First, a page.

This study focused only on water used to grow agricultural crops, and while nearly 90% of blue water consumption is used for agricultural purposes41, energy and industrial goods are also extensively traded in the global market; therefore, it is important to understand the international trade in these different sectors and how it may change into the future. Projecting such trade changes into the future is not trivial, but obtaining estimates based upon different climate and socioeconomic conditions can produce a wide range of potential trade development pathways. Further, although the main focus of this study has been on one socioeconomic scenario (SSP2) and one climate scenario (RCP6.0), it is important that future studies consider changes in the VWT network that result from different socioeconomic and climate conditions, and that are likely to produce a larger range of potential outcomes. We provide an initial estimate of the uncertainty surrounding mid and end-of-century VWT values across a suite of SSP-RCP scenarios (Supplementary Figs. 8 and 9) and encourage further investigation to understand the drivers of change for various socioeconomic and climate mitigation scenarios.

## Methods

### Overall description

This analysis uses GCAM to quantify the amount of water embedded in the global trading of agricultural goods. This water, called virtual water1, is calculated based on how much water is consumed by the individual exported crop in the region where it was grown. In order to account for an evolving market and changing production conditions, we use a defined future socioeconomic scenario, SSP228,42, matched with the RCP6.0 climate forcing scenario43. We introduce climate derived impacts from five general circulation models (GCM) to allow for changing water supply, crop yields, hydropower availability, and building energy demands (i.e., cooling and heating). We analyze the amount of green and blue water consumption that is embedded in global trade and differentiate between renewable surface and groundwater recharge, as well as nonrenewable groundwater to provide global estimates, regional contributions, and basin-level usage. Below we describe the GCAM model, scenario components, virtual water calculations in GCAM, and assumptions for the downscaling of exports and estimations of virtual water imports.

### GCAM

GCAM is a market equilibrium model that links energy, water, land, economy, and climate systems44,45,46. GCAM adjusts prices of goods and services within each model time step to equilibrate the supply and demand of goods and services at each time step, and thus simultaneously clears markets across sectors. This study accounts for a limited supply of water by employing cost resource curves across all 235 basins that follow a logit formulation to determine the share of each water source (renewable, nonrenewable, and desalinated water) needed to meet the water demands within all basins47,48. As depletion of various water sources increases, the extraction price increases, which leads to compounding price increases in the goods and services that require higher-priced water sources.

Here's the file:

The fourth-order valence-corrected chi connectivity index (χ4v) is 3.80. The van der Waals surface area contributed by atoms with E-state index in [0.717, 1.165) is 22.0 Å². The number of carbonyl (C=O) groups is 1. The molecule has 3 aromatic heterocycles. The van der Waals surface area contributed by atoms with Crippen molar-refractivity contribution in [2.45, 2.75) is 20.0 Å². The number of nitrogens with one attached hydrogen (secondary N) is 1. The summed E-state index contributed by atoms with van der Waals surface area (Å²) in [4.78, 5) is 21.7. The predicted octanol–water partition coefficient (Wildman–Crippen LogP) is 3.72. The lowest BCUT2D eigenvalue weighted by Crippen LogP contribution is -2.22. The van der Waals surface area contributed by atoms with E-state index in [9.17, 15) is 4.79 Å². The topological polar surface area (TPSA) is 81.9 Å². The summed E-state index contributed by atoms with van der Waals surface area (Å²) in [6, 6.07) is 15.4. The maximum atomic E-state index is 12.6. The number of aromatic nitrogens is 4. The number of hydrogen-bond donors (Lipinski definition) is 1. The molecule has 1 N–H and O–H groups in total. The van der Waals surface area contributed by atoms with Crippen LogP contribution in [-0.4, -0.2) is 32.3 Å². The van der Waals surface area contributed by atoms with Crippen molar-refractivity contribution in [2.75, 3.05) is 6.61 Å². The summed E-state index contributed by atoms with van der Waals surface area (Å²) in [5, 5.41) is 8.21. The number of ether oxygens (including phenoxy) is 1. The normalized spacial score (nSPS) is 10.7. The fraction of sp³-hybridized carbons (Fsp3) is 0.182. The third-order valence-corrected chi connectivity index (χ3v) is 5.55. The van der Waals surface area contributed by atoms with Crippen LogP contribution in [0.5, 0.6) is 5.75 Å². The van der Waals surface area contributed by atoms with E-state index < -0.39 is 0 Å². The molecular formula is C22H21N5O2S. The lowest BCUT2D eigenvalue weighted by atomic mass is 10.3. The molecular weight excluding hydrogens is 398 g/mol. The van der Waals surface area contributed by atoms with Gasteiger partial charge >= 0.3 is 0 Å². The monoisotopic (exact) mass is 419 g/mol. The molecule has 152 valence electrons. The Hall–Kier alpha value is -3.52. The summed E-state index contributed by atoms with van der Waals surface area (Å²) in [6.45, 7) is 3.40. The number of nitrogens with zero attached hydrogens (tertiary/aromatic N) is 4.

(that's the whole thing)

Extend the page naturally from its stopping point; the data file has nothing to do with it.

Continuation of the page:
Agricultural production in GCAM is computed endogenously by accounting for historical crop growth representations from MIRCA 2000 data in combination with yield estimates and a breakdown of irrigated and rainfed production. Water consumption coefficients, both biophysical and blue water, are exogenous inputs in GCAM by country and crop type7. These are aggregated to the GCAM region scale for 12 crop types in GCAM, with two additional biomass crop-type water coefficients49.

Agricultural trade within GCAM is modeled following a Heckscher–Ohlin method in which commodities are traded in a single global market where each region will see the same global price for that commodity. This allows each region to determine how much it will supply or demand of each commodity at that price. Using this method results in no preference for any region to demand certain commodities from another particular region.

### Key scenario components

The SSP2 scenario, often referred to as a reference or business-as-usual scenario, represents a world with steady population growth through the middle of the century, at which time the global population begins to equilibrate toward a 2100 value of 9 billion people. Economic growth continues at present-day values, and thus fuel and energy preferences remain very similar to what they are today. For these reasons, this scenario represents one with medium challenges to both climate mitigation and adaptation42. Combining these socioeconomic features with future climate changes, we implement a future RCP6.0 trajectory that results in end of century climatic forcing of 6.0 W/m2. Quantitative assumptions for the SSP2 scenario are documented in separate studies28,50.

### GCM derived climate impacts

This study includes climatic impacts on water supply, agricultural productivity, hydropower availability, and building energy demands that are derived from five different general circulation models (GCM). We calculate each of these impacts by using downscaled and bias-corrected climate data from the Inter-Sectoral Impact Model Intercomparison Project (ISI-MIP)51. The global hydrologic model, Xanthos52,53,54, calculates climate derived changes to renewable water supply at the GCAM 235-basin scale using necessary GCM outputs. Climate derived impacts to crop yield changes55, hydropower availability56, and building energy demands57 are calculated from the same set of ISI-MIP models and the climate varying impacts are added to the SSP2 scenario. All datasets have been made publicly available for future use58,59.